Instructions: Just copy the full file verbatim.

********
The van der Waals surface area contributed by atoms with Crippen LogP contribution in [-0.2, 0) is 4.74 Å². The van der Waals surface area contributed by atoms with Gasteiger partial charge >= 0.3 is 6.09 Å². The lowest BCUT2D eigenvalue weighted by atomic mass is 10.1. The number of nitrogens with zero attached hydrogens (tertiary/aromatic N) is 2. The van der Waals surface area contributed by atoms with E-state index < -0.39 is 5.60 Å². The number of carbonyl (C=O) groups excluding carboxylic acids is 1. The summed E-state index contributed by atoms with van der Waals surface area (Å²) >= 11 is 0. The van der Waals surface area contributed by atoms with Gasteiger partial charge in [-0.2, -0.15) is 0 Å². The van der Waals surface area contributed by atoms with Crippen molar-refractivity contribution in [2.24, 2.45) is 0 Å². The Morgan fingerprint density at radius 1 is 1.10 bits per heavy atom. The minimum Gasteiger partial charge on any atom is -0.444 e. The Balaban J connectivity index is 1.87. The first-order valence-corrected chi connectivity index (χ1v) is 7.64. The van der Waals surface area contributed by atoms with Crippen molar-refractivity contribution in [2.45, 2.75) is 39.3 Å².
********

The van der Waals surface area contributed by atoms with Crippen LogP contribution in [-0.2, 0) is 4.74 Å². The van der Waals surface area contributed by atoms with Gasteiger partial charge >= 0.3 is 6.09 Å². The lowest BCUT2D eigenvalue weighted by atomic mass is 10.1. The number of nitrogens with zero attached hydrogens (tertiary/aromatic N) is 2. The van der Waals surface area contributed by atoms with E-state index < -0.39 is 5.60 Å². The number of carbonyl (C=O) groups excluding carboxylic acids is 1. The summed E-state index contributed by atoms with van der Waals surface area (Å²) >= 11 is 0. The van der Waals surface area contributed by atoms with Gasteiger partial charge in [-0.2, -0.15) is 0 Å². The van der Waals surface area contributed by atoms with Crippen molar-refractivity contribution in [2.24, 2.45) is 0 Å². The Morgan fingerprint density at radius 1 is 1.10 bits per heavy atom. The minimum Gasteiger partial charge on any atom is -0.444 e. The Balaban J connectivity index is 1.87. The first-order valence-corrected chi connectivity index (χ1v) is 7.64. The van der Waals surface area contributed by atoms with Crippen molar-refractivity contribution in [2.45, 2.75) is 39.3 Å².